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A FilmExposed Film Review

Days of Glory (12A)

Days of Glory (12A)

Dir: Rachid Bouchareb, 2007, France/Morocco/Algeria/Belgium, 128 mins, French with subtitles
Cast: Jamel Debbouze, Samy Na?eri, Roschdy Zem, Sami Bouajila, Bernard Blancan

Less a war movie than an account of social injustice set against the backdrop of WW2, an unfocused screenplay and uncertain characterisations sadly undermine Days of Glory’s good intentions. Director Rachid Bouchareb’s film concerns North African Muslims – such as the Algerians, Moroccans and Tunisians – who were recruited to liberate what they considered, their French motherland. Amidst fierce battles with the German infantry, the soldiers ponder their identity as colonial subjects, some as pragmatists, others as fierce idealists anxious to claim their share of ‘liberty, equality and fraternity.’

It’s an important piece of history, ignored by mainstream cinema. Bouchareb deserves credit for bringing it to the screen and exposing the French government’s shameful “freezing” of war pensions for indigenous veterans of the Second World War. In 2004, President Chirac paid homage to colonial troops and around twenty African veterans were made Knights of the Legion of honour, but the question of the frozen pensions remains unresolved.

However, these revelations remain an aside. Bouchareb wastes too much time trotting out war movie clichés: Yassir’s (Na?eri) kid brother buys a bullet, Messaoud promises his girl he’ll return, so you know he’s doomed. Characters’ behaviour changes from one scene to the next, so often it seems pages were torn out of the script. The ensemble cast won a joint best actor award last year at Cannes, which might have more to do with the political situation in France. Debbouze has never been the most expressive of actors, leaving Saïd an enigma when he should be our eyes and ears. Is Saïd a fatalist, a dreamer, a family man, a rogue – who knows?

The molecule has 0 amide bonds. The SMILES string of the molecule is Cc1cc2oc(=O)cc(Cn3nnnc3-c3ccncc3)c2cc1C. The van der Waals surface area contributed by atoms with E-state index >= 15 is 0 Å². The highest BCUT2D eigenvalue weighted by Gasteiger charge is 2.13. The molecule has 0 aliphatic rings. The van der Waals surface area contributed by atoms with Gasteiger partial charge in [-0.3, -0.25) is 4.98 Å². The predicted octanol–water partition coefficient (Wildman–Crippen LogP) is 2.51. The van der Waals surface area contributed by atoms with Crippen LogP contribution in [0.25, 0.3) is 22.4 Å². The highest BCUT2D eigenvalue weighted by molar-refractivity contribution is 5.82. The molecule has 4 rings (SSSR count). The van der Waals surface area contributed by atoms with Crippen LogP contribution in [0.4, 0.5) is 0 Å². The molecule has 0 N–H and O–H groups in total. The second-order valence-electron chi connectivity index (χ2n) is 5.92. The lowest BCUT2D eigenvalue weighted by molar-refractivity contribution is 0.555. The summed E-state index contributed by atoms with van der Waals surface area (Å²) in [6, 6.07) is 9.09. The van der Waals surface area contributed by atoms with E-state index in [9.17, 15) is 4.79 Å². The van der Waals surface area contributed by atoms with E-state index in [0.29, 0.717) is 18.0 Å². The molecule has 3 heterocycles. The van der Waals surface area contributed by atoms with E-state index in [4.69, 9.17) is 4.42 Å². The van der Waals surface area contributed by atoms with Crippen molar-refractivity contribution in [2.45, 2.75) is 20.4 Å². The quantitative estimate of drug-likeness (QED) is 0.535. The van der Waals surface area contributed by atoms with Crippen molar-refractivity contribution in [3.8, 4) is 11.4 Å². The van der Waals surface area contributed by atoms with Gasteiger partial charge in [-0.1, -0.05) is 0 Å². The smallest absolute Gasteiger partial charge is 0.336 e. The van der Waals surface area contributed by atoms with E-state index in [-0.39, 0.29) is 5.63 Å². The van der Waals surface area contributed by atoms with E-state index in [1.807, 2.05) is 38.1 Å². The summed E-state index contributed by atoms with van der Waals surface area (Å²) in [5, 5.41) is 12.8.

Bouajila excels as Abdelkader, the most idealistic of the soldiers, a sad-eyed, noble soul. His scenes – like the “tomato protest” in the mess hall – carry a real charge missing from the rest of the movie and best express its themes. Blancan does fine work as Martinez, even though his character remains frustratingly vague. He may or may not harbour a secret in his past; another instance where the screenplay drops the ball.

Aside from ear-splitting gunshots, the battle scenes lack the visceral impact of Saving Private Ryan (1998), but since Spielberg’s innovations have since been abused in too many, lacklustre action movies, this isn’t necessarily a bad thing. Cynics might detect a touch of Ryan in the climactic battle and its aftermath, but one could argue that this film’s final scene – portraying an aged, desolate and embittered Abdelkader – packs a greater punch. If the rest of the film shared its sadness and profundity, it might really have been something.


Andrew Pragasam

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